Although this book considers gene expression based cancer classification as an application, this does not imply that the methods described in this book cannot be used as they are for other bioinformatics tasks, where a data set is small but high dimensional; hence, the word ‘bioinformatics’ in the book title.
The uniqueness of this book stems from the combination of three topics:
There are a plenty of books on machine learning (check, e.g., the web site of IGI Global http://www.idea-group.com/ and search there for the phrase “machine learning”). There are a few books covering both machine learning and bioinformatics. However, to my best knowledge this is one of very few books that cover all three topics above in one volume.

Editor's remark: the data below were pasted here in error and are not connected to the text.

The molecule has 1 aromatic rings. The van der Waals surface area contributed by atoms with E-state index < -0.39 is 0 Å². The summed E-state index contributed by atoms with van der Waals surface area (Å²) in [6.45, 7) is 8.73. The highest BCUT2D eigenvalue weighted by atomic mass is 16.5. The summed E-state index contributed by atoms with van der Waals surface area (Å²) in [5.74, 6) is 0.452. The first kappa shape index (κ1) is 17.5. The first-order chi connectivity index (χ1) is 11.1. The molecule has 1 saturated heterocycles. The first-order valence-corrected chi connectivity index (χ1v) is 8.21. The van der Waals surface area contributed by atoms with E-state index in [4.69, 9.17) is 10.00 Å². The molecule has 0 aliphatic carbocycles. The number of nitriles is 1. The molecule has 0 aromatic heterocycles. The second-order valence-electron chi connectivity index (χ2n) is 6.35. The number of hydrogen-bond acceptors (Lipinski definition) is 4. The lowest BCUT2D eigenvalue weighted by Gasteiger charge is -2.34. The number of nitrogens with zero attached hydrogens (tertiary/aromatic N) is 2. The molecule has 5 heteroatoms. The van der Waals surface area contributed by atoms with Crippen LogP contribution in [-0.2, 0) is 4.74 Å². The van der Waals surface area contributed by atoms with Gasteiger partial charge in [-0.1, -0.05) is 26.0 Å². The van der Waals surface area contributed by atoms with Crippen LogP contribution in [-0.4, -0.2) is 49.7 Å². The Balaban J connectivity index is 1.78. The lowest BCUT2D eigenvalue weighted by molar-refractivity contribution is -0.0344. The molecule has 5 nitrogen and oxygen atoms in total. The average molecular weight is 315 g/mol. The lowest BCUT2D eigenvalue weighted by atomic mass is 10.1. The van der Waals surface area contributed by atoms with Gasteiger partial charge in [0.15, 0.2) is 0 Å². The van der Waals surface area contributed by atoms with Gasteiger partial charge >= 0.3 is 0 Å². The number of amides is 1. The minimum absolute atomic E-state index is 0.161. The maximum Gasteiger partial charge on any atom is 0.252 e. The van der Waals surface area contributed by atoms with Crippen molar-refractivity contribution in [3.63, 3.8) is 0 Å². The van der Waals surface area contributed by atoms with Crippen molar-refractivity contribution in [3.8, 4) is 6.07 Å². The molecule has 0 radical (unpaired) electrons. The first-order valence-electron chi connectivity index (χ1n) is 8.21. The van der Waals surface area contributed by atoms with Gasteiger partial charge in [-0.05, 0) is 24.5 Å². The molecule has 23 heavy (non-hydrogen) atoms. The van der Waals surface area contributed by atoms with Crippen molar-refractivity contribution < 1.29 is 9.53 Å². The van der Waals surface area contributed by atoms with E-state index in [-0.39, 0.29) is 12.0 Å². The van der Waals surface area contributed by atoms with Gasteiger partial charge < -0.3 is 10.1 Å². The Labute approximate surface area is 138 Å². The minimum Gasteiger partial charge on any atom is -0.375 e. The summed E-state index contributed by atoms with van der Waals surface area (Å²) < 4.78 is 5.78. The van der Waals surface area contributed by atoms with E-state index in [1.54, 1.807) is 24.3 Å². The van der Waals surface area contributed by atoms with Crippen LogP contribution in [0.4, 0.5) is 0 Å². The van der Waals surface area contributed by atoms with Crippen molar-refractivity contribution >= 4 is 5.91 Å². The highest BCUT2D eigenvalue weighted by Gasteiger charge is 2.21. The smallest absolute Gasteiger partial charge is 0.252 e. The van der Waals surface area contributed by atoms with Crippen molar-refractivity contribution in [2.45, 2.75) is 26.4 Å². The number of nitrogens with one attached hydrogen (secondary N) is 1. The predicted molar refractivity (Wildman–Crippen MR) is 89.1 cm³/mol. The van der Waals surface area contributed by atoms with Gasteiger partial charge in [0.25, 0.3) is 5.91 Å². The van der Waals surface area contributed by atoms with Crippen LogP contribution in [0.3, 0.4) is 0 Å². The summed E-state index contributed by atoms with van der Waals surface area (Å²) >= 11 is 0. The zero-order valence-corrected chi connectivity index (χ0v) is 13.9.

- machine learning,
As follows from its topic, the subject of the book lies on a crossroad between computer science and biology. Hence, the main intention was to write a book that could be used either as a textbook or a reference book by researchers and students from both fields. Also my purpose was to write a book that could be suitable both for novices and seasoned practitioners, for people from both academia and industry. So, it was a very challenging and ambitious undertaking, and you, the readers of this book, will decide whether it was successfully accomplished or not. In this book I often use ‘we’ when addressing to you, dear readers, since I always assume your invisible presence and do not want to turn the whole process exclusively into my monologue. Everything we do on this “journey”, we do together.